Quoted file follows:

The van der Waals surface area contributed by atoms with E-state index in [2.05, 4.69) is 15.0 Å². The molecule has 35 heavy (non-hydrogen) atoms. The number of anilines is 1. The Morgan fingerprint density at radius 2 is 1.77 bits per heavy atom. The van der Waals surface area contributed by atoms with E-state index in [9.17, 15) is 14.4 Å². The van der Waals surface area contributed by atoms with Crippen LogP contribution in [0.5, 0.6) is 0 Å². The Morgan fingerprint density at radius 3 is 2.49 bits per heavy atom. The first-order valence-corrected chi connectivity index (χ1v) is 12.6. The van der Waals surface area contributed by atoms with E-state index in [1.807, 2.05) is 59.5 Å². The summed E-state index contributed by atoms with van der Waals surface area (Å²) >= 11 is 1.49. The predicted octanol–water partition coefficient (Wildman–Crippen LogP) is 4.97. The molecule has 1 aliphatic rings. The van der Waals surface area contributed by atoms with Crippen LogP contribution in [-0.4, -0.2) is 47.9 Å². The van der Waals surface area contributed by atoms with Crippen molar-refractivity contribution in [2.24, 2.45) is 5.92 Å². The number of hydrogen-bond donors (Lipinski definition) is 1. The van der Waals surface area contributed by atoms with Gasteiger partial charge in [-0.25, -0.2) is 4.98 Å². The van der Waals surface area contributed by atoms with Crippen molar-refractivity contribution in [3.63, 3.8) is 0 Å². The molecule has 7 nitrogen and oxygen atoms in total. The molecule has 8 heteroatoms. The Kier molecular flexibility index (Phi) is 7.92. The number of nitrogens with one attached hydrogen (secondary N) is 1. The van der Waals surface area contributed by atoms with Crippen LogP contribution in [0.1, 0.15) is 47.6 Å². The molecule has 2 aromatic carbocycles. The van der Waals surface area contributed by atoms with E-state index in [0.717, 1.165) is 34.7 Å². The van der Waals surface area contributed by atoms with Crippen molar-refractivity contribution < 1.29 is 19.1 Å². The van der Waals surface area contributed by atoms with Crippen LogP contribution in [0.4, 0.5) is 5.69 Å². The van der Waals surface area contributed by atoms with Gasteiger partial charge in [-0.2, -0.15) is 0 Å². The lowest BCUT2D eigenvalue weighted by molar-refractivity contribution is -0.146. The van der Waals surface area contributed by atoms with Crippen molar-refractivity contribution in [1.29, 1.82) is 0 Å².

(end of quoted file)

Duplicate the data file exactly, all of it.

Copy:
The van der Waals surface area contributed by atoms with E-state index in [2.05, 4.69) is 15.0 Å². The molecule has 35 heavy (non-hydrogen) atoms. The number of anilines is 1. The Morgan fingerprint density at radius 2 is 1.77 bits per heavy atom. The van der Waals surface area contributed by atoms with E-state index in [9.17, 15) is 14.4 Å². The van der Waals surface area contributed by atoms with Crippen LogP contribution in [0.5, 0.6) is 0 Å². The Morgan fingerprint density at radius 3 is 2.49 bits per heavy atom. The first-order valence-corrected chi connectivity index (χ1v) is 12.6. The van der Waals surface area contributed by atoms with E-state index in [1.807, 2.05) is 59.5 Å². The summed E-state index contributed by atoms with van der Waals surface area (Å²) >= 11 is 1.49. The predicted octanol–water partition coefficient (Wildman–Crippen LogP) is 4.97. The molecule has 1 aliphatic rings. The van der Waals surface area contributed by atoms with Crippen LogP contribution in [-0.4, -0.2) is 47.9 Å². The van der Waals surface area contributed by atoms with Crippen molar-refractivity contribution in [2.24, 2.45) is 5.92 Å². The number of hydrogen-bond donors (Lipinski definition) is 1. The van der Waals surface area contributed by atoms with Gasteiger partial charge in [-0.25, -0.2) is 4.98 Å². The van der Waals surface area contributed by atoms with Crippen molar-refractivity contribution in [3.63, 3.8) is 0 Å². The molecule has 7 nitrogen and oxygen atoms in total. The molecule has 8 heteroatoms. The Kier molecular flexibility index (Phi) is 7.92. The number of nitrogens with one attached hydrogen (secondary N) is 1. The van der Waals surface area contributed by atoms with Crippen LogP contribution in [0.1, 0.15) is 47.6 Å². The molecule has 2 aromatic carbocycles. The van der Waals surface area contributed by atoms with E-state index in [0.717, 1.165) is 34.7 Å². The van der Waals surface area contributed by atoms with Crippen molar-refractivity contribution < 1.29 is 19.1 Å². The van der Waals surface area contributed by atoms with Crippen LogP contribution in [0.4, 0.5) is 5.69 Å². The van der Waals surface area contributed by atoms with Gasteiger partial charge in [-0.2, -0.15) is 0 Å². The lowest BCUT2D eigenvalue weighted by molar-refractivity contribution is -0.146. The van der Waals surface area contributed by atoms with Crippen molar-refractivity contribution in [1.29, 1.82) is 0 Å².